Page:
September is recognized as National Preparedness Month
Disasters can happen anytime, anywhere, so pet parents must be prepared so that their pet can be taken care of properly under any circumstances. National Preparedness Month takes place in the month of September. With natural disasters, most states have a notification system that will either broadcast or even text residents, but even being forewarned can never prepare a family fully for what may lay ahead. To help with the preparations in the event of a disaster, an emergency plan should be put into place that should include not only family members but friends, neighbors and a trusted vet.
The first thing to do when preparing for a disaster is to purchase a pet-alert sticker and displaying it preferably somewhere in the front of the home (near the front door), which details the kind of pet and how many there are in the home. By leaving a vets name and number on the sticker, this will let rescuers know the information they need if they find a pet in the home. The next step to preparing for a disaster is arranging a safe haven for a pet. If a disaster takes place in an area where people may have to leave their home, pet parents can call ahead to find a hotel that accommodates pets, as well as local humane societies and emergency clinics. Pet parents should never assume that their pet will be ok until they return. The rule of thumb is if it isn’t safe for a person, it’s not safe for their pets! Pets who are left behind can escape through broken windows and are then left to fend for themselves and they can not only get lost, but perish in the terrain and the weather.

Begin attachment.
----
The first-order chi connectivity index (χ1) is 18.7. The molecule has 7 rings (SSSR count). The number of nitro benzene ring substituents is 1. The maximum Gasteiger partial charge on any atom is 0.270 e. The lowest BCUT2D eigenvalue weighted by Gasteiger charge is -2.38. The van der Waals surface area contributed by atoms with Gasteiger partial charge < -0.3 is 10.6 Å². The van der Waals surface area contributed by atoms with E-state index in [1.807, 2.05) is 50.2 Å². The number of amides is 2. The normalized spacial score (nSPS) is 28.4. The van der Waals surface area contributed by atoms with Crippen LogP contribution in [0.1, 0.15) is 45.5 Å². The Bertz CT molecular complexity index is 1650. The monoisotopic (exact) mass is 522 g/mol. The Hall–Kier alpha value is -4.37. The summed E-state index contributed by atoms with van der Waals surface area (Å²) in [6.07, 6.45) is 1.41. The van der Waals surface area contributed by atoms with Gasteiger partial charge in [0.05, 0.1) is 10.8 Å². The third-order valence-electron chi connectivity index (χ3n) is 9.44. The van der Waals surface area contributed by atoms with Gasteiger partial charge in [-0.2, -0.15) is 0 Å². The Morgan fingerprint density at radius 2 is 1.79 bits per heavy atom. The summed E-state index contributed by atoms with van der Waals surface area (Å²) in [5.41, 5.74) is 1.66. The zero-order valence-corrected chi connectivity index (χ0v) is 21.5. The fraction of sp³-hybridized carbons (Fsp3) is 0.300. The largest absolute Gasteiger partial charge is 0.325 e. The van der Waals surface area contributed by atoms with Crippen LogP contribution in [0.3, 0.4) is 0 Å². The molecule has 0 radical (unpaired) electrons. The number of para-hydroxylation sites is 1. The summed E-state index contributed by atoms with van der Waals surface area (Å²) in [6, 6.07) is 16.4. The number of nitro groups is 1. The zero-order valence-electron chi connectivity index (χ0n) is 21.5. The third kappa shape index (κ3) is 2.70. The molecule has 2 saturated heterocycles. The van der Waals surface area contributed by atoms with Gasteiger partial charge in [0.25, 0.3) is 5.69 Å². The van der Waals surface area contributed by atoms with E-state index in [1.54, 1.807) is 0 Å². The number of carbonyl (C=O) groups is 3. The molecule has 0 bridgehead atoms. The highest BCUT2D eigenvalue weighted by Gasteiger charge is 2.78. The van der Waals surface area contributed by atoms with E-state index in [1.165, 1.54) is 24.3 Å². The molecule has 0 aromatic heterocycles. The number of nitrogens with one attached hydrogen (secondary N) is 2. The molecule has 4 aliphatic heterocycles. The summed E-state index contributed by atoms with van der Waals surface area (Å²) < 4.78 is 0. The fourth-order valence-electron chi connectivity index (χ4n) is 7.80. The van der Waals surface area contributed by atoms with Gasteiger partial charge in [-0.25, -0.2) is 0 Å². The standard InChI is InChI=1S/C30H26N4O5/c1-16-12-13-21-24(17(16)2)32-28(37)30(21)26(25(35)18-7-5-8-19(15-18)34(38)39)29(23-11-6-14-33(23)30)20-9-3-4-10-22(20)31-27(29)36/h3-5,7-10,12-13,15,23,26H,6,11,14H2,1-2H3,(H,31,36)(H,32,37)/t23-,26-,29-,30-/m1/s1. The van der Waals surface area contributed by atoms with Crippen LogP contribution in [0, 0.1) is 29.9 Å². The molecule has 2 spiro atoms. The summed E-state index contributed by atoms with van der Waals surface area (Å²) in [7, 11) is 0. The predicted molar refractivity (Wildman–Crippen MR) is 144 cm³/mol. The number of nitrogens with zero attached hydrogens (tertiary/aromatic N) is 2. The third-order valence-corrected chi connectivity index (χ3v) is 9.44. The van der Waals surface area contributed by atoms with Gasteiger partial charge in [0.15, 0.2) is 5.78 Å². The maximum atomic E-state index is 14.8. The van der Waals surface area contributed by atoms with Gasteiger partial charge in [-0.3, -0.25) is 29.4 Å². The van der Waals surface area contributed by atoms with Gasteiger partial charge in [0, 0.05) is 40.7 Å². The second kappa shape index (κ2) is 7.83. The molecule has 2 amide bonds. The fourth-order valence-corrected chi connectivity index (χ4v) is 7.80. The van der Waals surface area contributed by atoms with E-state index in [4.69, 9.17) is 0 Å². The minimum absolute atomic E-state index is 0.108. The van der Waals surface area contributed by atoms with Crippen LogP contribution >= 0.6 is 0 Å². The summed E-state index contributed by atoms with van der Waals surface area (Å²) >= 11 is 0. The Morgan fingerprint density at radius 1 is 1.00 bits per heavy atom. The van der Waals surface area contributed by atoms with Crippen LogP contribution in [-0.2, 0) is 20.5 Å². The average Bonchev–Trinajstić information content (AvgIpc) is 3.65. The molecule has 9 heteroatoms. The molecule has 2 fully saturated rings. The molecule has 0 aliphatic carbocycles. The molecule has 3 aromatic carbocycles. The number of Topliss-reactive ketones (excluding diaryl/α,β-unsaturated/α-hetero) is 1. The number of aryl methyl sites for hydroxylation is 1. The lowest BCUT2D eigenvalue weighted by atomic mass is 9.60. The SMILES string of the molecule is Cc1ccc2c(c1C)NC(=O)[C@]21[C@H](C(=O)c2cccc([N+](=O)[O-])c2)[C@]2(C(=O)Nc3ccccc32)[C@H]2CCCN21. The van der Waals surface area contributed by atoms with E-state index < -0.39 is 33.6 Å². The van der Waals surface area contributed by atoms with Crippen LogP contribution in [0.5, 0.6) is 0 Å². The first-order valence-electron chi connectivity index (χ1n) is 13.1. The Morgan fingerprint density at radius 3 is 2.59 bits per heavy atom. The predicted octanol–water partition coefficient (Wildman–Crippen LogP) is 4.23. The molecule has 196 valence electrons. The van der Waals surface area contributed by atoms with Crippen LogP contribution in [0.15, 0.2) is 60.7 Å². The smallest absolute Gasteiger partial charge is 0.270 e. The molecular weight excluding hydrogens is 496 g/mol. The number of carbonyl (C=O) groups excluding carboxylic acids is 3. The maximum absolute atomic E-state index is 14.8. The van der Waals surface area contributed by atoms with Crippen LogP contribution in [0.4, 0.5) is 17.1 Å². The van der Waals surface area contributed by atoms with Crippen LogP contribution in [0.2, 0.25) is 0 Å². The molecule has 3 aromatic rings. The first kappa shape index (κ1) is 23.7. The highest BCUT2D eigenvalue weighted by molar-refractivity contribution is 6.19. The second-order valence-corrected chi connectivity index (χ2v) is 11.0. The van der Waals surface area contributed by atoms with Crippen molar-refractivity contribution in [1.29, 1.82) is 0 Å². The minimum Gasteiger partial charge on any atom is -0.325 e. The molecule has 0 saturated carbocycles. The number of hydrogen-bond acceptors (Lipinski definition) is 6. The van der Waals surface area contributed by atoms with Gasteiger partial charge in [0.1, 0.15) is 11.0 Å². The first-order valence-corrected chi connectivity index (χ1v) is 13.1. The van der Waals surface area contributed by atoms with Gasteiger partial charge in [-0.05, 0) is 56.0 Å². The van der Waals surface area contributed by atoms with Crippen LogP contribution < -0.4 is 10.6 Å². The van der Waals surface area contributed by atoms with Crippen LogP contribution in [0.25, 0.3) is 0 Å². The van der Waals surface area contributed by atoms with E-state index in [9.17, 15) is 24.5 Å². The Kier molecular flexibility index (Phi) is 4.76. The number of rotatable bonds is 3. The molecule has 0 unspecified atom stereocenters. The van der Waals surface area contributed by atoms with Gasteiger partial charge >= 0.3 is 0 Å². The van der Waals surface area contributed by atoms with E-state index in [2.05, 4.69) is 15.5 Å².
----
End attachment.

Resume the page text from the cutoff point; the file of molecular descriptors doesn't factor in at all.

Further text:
In case a disaster strikes when a pet parent is not home, it is crucial for a pet parent to have made arrangements well in advance for a trusted friend or family member to come by their home, evacuate their pets and then meet them at a specified location. Be sure that this person knows the pets and that the pets know them, and that the person also has a key to the home. This person should know where pets are likely to hide if they get scared, and where the pets disaster supply kit is located.
A pet disaster supply kit is essential during an emergency. Keeping the supply kit in a place where it is easy to grab is key, so if there is an emergency in a tornado prone area, keep the supply kit in the basement. If there is a disaster in a flood prone area, keep the supply kit in a high place. Depending on if a family needs to evacuate or not, a disaster kit should include the following: a list for each pet, crate or carrier for each pet, collars, leashes, pet first aid kit, veterinarian information and vaccination records, a three week supply of a pets medications, food and water, plastic bags, paper towels, cleaning supplies, sedatives for pets who frighten easily, can opener, food and water bowls, familiar toy and blankets, towels and grooming items, detailed instructions for animal care professionals and rescue workers, a copy of emergency numbers, a flashlight and batteries. Depending on the season, it might also be useful to pack dog booties, a life vest, a rain jacket or a winter jacket. Any kind of disaster is stressful for humans and pets, so packing a few toys and treats can distract a pet.
By being prepared, pet parents not only save precious time, but can also save the lives of their four legged family members.